Stephanie Blyth is a Noongar woman from the Galamaia Nation in southwest WA born and grew up in Launceston, Tasmania. Stephanie has four siblings, and she is the first in her family to go to university. In 2013 Stephanie graduated with a Bachelor of Health Science/Bachelor of Applied Science (Chiropractic). She is now working as a registered chiropractor in Ballarat, Victoria.
Here is her story:
“Much of what I learnt about my Galamaia heritage is from stories passed down to me from my relatives. In her own quiet way, my great grandmother was quite an activist. She was instrumental in changing the workplace culture to recognise Aboriginal peoples’ right to work alongside other races. Her cousin played a large part in enabling Aboriginal people to cast votes in the WA State elections. I am proud that my ancestors helped shape various aspects of Australia’s culture. Knowing what a success my great grandmother made of her life after living a difficult childhood, and against all odds, instilled in me that anything is possible regardless of your upbringing, and there are no excuses for not succeeding in life.
I chose to be a chiropractor because I knew I wanted to be a health care practitioner that helps prevent disease and ill health. When I studied health in Year 12, it didn’t make sense to me why as a nation, we spend so much time, money and effort in treating conditions that are easily preventable by living a healthy lifestyle and keeping our nervous systems healthy. I knew that chiropractors were primary care practitioners who integrate many aspects of health care to provide a high standard and broad range of healthcare and advice. I’d also seen many positive results for myself and my family in reducing pain and illness under chiropractic care.
I didn’t think I would get the grades to study chiropractic in high school, so I didn’t apply for it. Instead, I applied for and was accepted into exercise science. Not convinced exercise science was what I wanted to study, I decided to take some time off and travel within Australia, basing myself in Port Hedland for a large portion of this time and overseas, predominantly in Europe and the UK. Eventually, I decided I definitely wanted to become a chiropractor. I didn’t study chemistry in Year 12 (a prerequisite subject), so I took a bridging course and applied for chiropractic at three universities. I supported my application with letters from myself and my chiropractor explaining my passion for the profession and why I desire to study it. Fortunately, Melbourne was my first preference and the first offer I received, so I was ecstatic, as were my supportive family.
The most challenging thing whilst studying is finding balance; finding a balance between study, work, sporting life and social life. Financial stresses and being away from family were additional stresses whilst studying, but the biggest stressors were the study itself due to the high demand of the course. I got better at studying and managing the stress load each year, particularly at exam time. I worked several jobs throughout my five years of study, sometimes juggling three jobs at a time, but I always made time to study. Sometimes this meant making sacrifices in sporting and social life, although I still incorporated them into my life to some degree to maintain a healthy work/life balance. I overcame the difficulties with good time management, sacrifices and a few cries to my dear sister! Although I didn’t have family in the same state as me, I’m fortunate enough to know they were always only a phone call away if I needed them! One of the biggest supports I had in my early years of university was the free tutoring I received due to being an Aboriginal person. To this day, I am still appreciative of that support, as I know it helped me immensely in gaining a better understanding of the course material.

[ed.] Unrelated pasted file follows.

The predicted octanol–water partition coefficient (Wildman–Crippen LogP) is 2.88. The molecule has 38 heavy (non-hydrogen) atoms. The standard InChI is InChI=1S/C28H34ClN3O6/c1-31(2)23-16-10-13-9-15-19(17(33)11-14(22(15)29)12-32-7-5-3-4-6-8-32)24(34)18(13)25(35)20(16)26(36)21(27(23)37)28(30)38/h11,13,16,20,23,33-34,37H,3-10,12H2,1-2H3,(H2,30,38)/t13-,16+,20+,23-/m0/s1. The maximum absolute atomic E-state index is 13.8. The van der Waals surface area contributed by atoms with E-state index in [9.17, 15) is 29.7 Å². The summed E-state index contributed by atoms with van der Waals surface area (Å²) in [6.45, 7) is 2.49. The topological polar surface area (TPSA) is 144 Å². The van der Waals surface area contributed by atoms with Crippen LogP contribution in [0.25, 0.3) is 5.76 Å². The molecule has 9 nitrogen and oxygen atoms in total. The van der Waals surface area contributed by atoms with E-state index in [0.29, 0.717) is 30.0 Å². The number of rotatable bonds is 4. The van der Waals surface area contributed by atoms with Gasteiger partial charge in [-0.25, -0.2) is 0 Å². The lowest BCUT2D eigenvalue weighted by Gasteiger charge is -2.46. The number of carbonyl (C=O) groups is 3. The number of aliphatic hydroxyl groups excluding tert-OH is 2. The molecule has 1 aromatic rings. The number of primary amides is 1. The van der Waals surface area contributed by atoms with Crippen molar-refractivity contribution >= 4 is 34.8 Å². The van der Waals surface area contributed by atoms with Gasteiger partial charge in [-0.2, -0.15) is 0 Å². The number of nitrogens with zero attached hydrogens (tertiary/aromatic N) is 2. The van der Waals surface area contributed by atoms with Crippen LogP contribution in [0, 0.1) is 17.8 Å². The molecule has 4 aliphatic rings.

My friends and family were all supportive of my studies and very proud of me, which is nice, and I was appreciative of their positive attitude. I was the first of 5 children in my family to attend university, so I think they were just pleased I was going at all!! It was comforting knowing they were proud of me and always interested in how I was getting on, even if they couldn’t financially support me or physically be there with me.
What I love about being a chiropractor is the results that it gets! It is very rewarding to make positive changes to peoples’ lives. I also enjoy empowering my patients with the knowledge to live long, happy, and healthy lives.
To people thinking about a career in chiropractic, I’d say that if you’re willing to put in 5 hard years at university and you’re doing it for the right reasons, then just do it because it is extremely worthwhile. It is a very rewarding career as you can make people feel better without intervention.
In the future, I hope I’ll be happily practising chiropractic with a child or two! My partner and I moved to Ballarat this year as I was offered a position too good to refuse, and we’re both happy living in this community, so we may still be here. But who knows what the next five years will bring! Of course, I will still want to work, at least part-time, but I know how important it is for children to have good family values, so I think once again I will have to find a balance between fun, family and work!”